The fitness gains I earned at Curves pushed me into pursuing what I once thought was impossible. I’ve never been athletic. Even at my thinnest points, I wasn’t truly physically fit. I’ve always enjoyed moving and never been lazy, but most exercise attempts stopped at just speed walking. Now, with Curves, I was doing circuit training, strength training, and cardio and began to feel the need to step it up. My husband had picked back up his quest to be healthy too and mentioned he wanted to do a marathon. I thought, why not, and told him I wanted to join him in a half marathon. My first few days out I couldn’t even run a mile. With a combination of walk/running, Curves, and marathonrookie.com, I was able to train for and run the 13.1 mile Akron Half-Marathon in 2:34 and that time includes my bathroom breaks so the run was probably more like 2:28.
My story is still ongoing. I’m not to the end of my journey. If weight loss was my ultimate goal, I’m about 10 pounds from my ideal “dream” weight, but it’s not my ultimate goal. I’m currently 26% body fat but would like to be 21%-24% which is optimum fitness for a girl. I’d like to take my health the next level by reducing/eliminating diet drinks, reducing/eliminating artificial sweeteners, and eating foods with very few ingredients. Jillian Michaels says to only eat things that have a mother or that came straight from the ground. I also am trying to not eat foods that have ingredients in them that you need a PhD to pronounce or describe. I’m still working on this. The call of the “hydrogenated” sirens is sometimes too hard to resist. I’d also like to further reduce sodium. I’m a work in progress and God calls me fearfully and wonderfully made. I’ve learned to love the way I look and not compare myself to the Kim Kardashians of the world. Fact of the matter is that normal women don’t look like that because we don’t engage in plastic surgery, have the money for personal trainers, and have personal chefs. I don’t compare myself to my friends that are several inches shorter than me or have a smaller bone structures anymore. I am who I am and God ordained me to be who I am and I’m enjoying every second of my full life in Christ and with my friends and family. Life is a precious gift and I want mine to be as long and healthy as possible.
1) Drink lots of water. Not only does it fill you up but it actually increases your metabolism by as much as 30% for 40-45 minutes after drinking it.
2) Eat tons of fiber. This fills you up and helps your body clear out toxins. (Hey, I said it as nice as I could)
3) Eat lots of fruits and vegetables (Sorry. No getting around this)
4) Exercise a minimum of 3 days a week. Having no time is not a good excuse. Make time even if it means setting the alarm an hour early every day.
5) Don’t let money be an excuse. A lack of money is not a good excuse to not eat healthy and exercise. You will either pay in lots of medical bills and health related problems or pay to purchase healthier groceries and for the necessary exercise gear. Either way, eventually you’ll pay. Let health be a priority. Cancel your Cable TV if you have to. Being healthy is more important.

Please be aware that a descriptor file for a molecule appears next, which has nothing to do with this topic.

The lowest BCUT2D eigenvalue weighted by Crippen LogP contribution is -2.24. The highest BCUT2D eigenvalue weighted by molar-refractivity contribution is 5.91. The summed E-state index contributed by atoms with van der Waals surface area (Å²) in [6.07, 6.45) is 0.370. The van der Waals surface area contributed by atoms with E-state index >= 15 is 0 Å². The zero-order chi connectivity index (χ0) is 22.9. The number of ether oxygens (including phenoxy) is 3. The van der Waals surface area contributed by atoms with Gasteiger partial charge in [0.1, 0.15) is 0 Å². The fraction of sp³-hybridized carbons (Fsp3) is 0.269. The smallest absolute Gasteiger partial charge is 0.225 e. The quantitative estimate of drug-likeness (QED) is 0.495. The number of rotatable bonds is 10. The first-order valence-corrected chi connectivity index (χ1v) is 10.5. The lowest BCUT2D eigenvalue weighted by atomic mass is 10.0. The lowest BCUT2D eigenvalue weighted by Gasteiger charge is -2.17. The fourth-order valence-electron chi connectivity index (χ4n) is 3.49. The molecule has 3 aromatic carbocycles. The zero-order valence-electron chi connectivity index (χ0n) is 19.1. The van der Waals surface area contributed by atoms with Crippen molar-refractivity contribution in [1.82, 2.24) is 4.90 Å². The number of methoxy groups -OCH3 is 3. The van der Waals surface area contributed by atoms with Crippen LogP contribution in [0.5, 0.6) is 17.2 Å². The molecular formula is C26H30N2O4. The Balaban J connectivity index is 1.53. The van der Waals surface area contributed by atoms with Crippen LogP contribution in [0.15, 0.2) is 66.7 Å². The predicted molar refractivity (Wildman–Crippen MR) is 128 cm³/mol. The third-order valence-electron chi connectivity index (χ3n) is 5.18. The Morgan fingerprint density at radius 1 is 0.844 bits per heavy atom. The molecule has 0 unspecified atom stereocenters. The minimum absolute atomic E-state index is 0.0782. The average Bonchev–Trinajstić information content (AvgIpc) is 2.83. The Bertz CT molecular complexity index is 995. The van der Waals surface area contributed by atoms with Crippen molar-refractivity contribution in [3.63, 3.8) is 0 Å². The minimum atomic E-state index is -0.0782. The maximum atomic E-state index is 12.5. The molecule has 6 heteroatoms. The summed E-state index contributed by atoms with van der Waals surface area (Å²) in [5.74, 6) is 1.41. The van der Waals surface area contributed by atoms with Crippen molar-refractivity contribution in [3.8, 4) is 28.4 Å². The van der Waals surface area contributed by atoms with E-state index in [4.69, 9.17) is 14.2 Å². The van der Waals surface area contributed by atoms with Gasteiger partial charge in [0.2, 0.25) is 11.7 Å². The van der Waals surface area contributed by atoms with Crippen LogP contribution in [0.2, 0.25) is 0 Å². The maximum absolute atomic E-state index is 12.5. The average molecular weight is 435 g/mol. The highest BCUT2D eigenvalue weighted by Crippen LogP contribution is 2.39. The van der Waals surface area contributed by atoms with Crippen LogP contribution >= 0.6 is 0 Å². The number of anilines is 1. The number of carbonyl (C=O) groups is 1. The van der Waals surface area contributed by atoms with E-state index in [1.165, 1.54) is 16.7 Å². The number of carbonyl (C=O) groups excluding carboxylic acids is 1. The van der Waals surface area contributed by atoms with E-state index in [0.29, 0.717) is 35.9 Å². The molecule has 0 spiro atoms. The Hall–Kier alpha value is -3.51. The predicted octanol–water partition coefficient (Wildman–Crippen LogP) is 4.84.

6) Have a good support system. Lots of people have actually tried to discourage me believe it or not. I tune these voices out with the voices of my champions and supporters. Don’t let fat, jealous, miserable, unhealthy people steer your course. Find your true friends and family and let them support you. My husband Jonathan was my #1 cheerleader. He was my workout partner and was happy to help me make healthier choices.
7) Motivate yourself. Ultimately unless you are internally motivated you’ll fail. It is not everyone and their brother’s job to keep you constantly propped up. You have to be your own ally. Set small goals and reward yourself for each one that you meet. Don’t set 75 pounds as your goal. Set 10 pounds, celebrate when you reach that goal, and then set another one.
8) Read and Watch things about health and wellness. I like all the Biggest Loser stuff, all the marathon/weight/wellness documentaries, and books about health. Jillian Michaels “Master your Metabolism” is extreme, but I incorporated some of it and liked it. The book “Spark” is great. Runners World magazine has also been a great addition to my reading. Curves has a weight management book that details their plan that is helpful and there are countless websites and blogs that you can tap into. Educate yourself. I love all of the books in the “Eat this, Not that” series. They are tips that require almost no brain to follow. The books are basically picture books. Hit up your local library. This will save you lots of money in the reading department and you can consume more knowledge that way.
9) Learn to recognize true hunger and not just eat to eat or because you feel like you need to because it’s “meal time”. I’m still working on this.
10) Believe in and value yourself. You are worth it! Don’t let spouses or children or jobs stress you to the point that you stop taking care of yourself. Exercise is an amazing way to clear your mind and make you a better you.